It has taken me five days to write about that one funny and wondrous moment of connection with a not-yet verbal human. For me, I need to write in the morning, when I am still fresh from sleep. I can’t write when taking care of my kids, I can’t write in the middle of the day when I’m in work mode, I can’t write at the end of the day when I’m completely worn out. I once heard an interview with the author Ursula Le Guin and she said something about writing whenever she could. Except when her kids were young because she said, “of course you can’t write when your kids are young.” My reaction at the time was, “Why not?”

But now I’m starting to understand three things about being in the thick of life. First, that the moments that I see into the depths of life are precious. Just because we love them doesn’t mean our loved ones can’t muddy our waters. Second, that I can’t be a participant and an observer at the same time. Like the danger of being behind a camera on vacation, seeing everything through a viewfinder with one eye closed instead of seeing the full experience, I can’t digest the meaning of whatever is happening at the moment without creating a barrier to whole-hearted participation. I have to process it later. And third, that the conditions of creativity must be right to write. Even though my kids are so much of the inspiration of living without reservation, the attention they require engages my head in a way that blocks the quiet presence of the heart behind my words.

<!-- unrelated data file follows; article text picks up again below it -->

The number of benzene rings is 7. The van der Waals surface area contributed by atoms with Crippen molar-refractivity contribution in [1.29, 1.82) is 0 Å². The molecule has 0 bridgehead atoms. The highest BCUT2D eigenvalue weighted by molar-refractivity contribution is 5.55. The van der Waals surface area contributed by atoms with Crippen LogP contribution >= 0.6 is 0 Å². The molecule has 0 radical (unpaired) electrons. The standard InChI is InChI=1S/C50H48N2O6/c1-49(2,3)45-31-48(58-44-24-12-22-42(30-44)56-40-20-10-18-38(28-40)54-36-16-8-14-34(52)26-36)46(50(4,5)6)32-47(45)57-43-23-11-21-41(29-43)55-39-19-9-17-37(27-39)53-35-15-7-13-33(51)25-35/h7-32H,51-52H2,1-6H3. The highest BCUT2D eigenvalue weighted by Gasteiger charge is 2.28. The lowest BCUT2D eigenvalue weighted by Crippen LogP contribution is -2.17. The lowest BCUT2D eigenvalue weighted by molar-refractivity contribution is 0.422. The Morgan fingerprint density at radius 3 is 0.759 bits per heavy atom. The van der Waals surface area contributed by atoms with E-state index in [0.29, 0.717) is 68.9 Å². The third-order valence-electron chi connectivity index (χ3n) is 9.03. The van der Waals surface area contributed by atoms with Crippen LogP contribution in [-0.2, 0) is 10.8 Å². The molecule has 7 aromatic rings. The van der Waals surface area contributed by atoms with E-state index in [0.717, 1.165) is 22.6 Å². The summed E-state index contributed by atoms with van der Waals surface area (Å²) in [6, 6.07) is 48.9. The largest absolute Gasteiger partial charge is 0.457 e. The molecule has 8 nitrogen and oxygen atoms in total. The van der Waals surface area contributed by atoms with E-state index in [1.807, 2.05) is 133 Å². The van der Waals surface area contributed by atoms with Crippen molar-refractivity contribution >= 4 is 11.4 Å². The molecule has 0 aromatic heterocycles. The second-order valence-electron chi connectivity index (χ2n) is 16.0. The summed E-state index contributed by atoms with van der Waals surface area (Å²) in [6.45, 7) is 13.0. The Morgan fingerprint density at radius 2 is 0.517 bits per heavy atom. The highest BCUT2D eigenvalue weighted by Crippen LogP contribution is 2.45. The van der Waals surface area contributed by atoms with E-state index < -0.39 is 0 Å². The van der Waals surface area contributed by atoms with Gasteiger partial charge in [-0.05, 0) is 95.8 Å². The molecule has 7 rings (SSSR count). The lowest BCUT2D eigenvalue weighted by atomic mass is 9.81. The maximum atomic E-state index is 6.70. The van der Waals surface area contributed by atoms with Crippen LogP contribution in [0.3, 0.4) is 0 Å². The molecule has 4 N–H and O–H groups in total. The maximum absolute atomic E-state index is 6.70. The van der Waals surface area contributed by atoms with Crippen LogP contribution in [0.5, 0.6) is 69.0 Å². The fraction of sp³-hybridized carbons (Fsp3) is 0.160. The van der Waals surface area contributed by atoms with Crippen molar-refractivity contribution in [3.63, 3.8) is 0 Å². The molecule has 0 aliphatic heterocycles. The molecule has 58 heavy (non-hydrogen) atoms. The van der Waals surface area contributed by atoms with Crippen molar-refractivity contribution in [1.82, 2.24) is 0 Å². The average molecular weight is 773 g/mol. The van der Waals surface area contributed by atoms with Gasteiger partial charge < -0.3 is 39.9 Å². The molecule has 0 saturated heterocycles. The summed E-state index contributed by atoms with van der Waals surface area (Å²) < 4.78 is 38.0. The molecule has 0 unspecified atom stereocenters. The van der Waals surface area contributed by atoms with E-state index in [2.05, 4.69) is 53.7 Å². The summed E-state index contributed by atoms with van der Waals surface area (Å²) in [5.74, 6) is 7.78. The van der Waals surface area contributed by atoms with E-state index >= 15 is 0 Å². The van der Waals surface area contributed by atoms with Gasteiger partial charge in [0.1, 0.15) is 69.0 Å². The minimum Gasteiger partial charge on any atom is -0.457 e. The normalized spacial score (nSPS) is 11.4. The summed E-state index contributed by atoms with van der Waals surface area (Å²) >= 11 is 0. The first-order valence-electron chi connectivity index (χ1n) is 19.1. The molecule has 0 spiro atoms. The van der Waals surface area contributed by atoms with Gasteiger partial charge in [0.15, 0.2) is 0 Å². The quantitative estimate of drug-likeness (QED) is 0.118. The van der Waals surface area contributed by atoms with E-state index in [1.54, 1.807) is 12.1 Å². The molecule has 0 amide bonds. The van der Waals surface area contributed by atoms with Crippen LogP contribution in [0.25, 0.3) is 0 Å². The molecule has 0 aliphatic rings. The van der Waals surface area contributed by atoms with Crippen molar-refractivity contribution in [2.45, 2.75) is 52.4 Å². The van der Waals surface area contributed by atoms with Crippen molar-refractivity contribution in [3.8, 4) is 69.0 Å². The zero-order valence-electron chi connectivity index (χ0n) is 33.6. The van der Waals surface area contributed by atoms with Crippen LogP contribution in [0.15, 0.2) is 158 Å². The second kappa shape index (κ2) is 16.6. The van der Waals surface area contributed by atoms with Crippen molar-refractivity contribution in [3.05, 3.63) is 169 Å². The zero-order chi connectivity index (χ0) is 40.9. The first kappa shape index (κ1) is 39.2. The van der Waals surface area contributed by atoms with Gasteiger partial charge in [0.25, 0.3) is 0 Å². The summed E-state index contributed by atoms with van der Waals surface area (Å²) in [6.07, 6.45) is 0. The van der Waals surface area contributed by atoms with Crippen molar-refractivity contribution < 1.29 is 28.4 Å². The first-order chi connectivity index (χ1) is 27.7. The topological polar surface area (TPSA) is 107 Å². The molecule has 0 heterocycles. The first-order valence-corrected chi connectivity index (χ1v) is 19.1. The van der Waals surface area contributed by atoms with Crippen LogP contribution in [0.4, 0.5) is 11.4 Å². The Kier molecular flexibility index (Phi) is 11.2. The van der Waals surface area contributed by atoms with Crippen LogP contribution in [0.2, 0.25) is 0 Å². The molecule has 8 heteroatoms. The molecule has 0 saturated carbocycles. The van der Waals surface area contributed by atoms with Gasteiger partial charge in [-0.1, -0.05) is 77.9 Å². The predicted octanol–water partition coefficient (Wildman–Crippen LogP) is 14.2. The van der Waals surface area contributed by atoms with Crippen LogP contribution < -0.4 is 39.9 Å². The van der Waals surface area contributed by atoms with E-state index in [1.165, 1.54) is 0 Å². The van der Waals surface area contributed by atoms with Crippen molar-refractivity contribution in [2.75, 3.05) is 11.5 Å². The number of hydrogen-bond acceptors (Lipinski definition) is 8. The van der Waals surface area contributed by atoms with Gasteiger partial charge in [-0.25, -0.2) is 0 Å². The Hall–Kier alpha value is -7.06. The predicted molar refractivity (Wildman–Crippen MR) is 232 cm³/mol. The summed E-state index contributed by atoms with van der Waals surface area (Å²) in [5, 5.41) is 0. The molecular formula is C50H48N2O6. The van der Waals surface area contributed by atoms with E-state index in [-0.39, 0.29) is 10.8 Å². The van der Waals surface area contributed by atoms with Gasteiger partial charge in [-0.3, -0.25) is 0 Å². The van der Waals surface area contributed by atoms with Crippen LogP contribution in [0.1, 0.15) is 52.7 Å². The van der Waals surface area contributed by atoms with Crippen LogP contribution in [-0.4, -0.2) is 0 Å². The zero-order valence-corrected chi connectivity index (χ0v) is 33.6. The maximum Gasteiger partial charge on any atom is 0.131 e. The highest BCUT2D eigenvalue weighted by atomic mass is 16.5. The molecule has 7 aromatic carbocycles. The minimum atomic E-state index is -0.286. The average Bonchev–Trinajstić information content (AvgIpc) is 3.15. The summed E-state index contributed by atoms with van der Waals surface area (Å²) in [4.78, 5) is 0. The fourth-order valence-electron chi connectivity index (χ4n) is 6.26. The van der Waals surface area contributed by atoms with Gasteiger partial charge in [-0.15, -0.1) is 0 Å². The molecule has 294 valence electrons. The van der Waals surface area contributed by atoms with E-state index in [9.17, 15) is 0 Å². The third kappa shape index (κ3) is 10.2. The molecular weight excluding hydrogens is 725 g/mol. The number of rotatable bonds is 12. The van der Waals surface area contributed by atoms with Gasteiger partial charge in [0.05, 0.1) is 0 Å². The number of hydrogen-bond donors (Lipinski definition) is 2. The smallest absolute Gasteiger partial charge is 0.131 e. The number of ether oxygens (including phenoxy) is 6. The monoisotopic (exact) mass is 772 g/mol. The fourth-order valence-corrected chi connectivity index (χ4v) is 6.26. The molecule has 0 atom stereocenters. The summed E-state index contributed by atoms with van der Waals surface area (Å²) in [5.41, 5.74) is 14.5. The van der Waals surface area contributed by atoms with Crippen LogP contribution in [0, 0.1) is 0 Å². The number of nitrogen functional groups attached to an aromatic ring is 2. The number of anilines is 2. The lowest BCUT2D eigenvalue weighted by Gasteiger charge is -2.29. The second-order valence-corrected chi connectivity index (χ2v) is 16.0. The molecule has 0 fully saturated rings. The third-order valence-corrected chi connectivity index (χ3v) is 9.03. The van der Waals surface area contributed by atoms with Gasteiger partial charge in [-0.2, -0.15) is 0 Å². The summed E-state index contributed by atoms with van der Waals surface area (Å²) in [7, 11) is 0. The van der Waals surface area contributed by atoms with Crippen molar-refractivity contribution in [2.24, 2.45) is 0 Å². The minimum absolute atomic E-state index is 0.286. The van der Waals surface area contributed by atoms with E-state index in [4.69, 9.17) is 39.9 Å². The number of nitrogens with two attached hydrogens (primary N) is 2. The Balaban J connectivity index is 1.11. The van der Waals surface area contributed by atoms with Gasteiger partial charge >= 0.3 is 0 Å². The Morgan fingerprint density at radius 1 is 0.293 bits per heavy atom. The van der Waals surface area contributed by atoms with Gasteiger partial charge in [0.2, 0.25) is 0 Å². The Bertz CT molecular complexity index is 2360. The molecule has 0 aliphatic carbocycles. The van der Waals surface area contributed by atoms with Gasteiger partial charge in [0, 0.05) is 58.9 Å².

So I’ve waited until I was clear before writing this to you. That I can do so feels like a miracle, having a free moment, finding some words and depth about how they come, and even to have a medium that allows me to connect with others. It feels a lot like that wink from my son, a small sign that we might truly be communicating. Hopefully the sacred flow of creativity stays open long enough for me to ring true for you.